Australia's Telstra has been given 90 more days to prepare its proposal to split its retail and wholesale divisions, before the government imposes separation on it.
The government had originally given the once state-owned operator until April 1 before it stepped in with legislation that would enforce a functional separation, and prevent it from acquiring more mobile broadband spectrum.
But with that date come and gone, the communications ministry has extended the deadline for Telstra to submit a separation proposal to regulator ACCC until June 30, the Australianreported.
The reason for the delay is that Telstra is still negotiating with NBN Co on the final the terms for its A$11 billion ($11.79 billion) deal to migrate its customers and provide its network of copper ducts to the NBN project in exchange for agreeing to separate.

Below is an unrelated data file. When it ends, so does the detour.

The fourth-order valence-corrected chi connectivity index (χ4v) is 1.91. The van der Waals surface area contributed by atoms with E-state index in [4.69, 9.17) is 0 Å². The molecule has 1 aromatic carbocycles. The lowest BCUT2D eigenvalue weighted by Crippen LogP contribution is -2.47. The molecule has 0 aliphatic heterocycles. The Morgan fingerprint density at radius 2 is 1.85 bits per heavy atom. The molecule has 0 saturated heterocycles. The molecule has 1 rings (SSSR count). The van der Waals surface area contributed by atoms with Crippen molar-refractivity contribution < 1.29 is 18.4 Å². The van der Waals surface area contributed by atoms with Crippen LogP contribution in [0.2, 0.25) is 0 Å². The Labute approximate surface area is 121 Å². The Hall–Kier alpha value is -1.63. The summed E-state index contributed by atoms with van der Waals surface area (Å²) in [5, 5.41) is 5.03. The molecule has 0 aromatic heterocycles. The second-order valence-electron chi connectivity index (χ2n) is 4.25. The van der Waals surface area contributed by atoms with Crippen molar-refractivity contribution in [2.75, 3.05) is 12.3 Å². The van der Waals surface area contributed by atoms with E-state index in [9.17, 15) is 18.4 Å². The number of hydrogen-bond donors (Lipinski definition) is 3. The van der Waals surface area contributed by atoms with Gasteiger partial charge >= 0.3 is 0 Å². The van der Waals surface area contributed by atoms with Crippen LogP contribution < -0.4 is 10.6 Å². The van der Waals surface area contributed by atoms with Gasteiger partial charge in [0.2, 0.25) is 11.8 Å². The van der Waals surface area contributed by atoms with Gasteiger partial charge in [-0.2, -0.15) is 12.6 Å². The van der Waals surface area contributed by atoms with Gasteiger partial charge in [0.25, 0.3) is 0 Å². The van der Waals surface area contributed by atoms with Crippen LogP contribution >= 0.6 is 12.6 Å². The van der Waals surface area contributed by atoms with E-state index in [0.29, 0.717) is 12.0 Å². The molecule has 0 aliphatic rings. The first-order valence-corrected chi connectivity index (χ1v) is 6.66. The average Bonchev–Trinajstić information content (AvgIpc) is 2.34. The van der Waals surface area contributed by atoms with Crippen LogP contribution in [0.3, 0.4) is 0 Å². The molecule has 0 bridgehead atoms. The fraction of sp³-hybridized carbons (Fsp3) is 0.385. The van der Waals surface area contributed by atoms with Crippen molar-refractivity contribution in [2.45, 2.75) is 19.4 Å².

The company has already postponed its shareholder vote on the separation proposal, originally due by July 1, as a result of the lengthy negotiations.
But while Telstra is preparing its plan, new concerns are brewing from its competitors over the consequences of its participation in the project.
ABC News cites an anonymous senior telecom executive as stating Telstra is becoming reluctant to roll out new copper lines - that are bound to be replaced by the NBN's fiber cables - in smaller housing estates.
Some residents have also complained of being told they are stuck with wireless technologies, potentially until the NBN reaches them in up to eight years' time.
But Telstra says wireless is merely being used as a temporary measure in these estates, while works are completed for a permanent solution.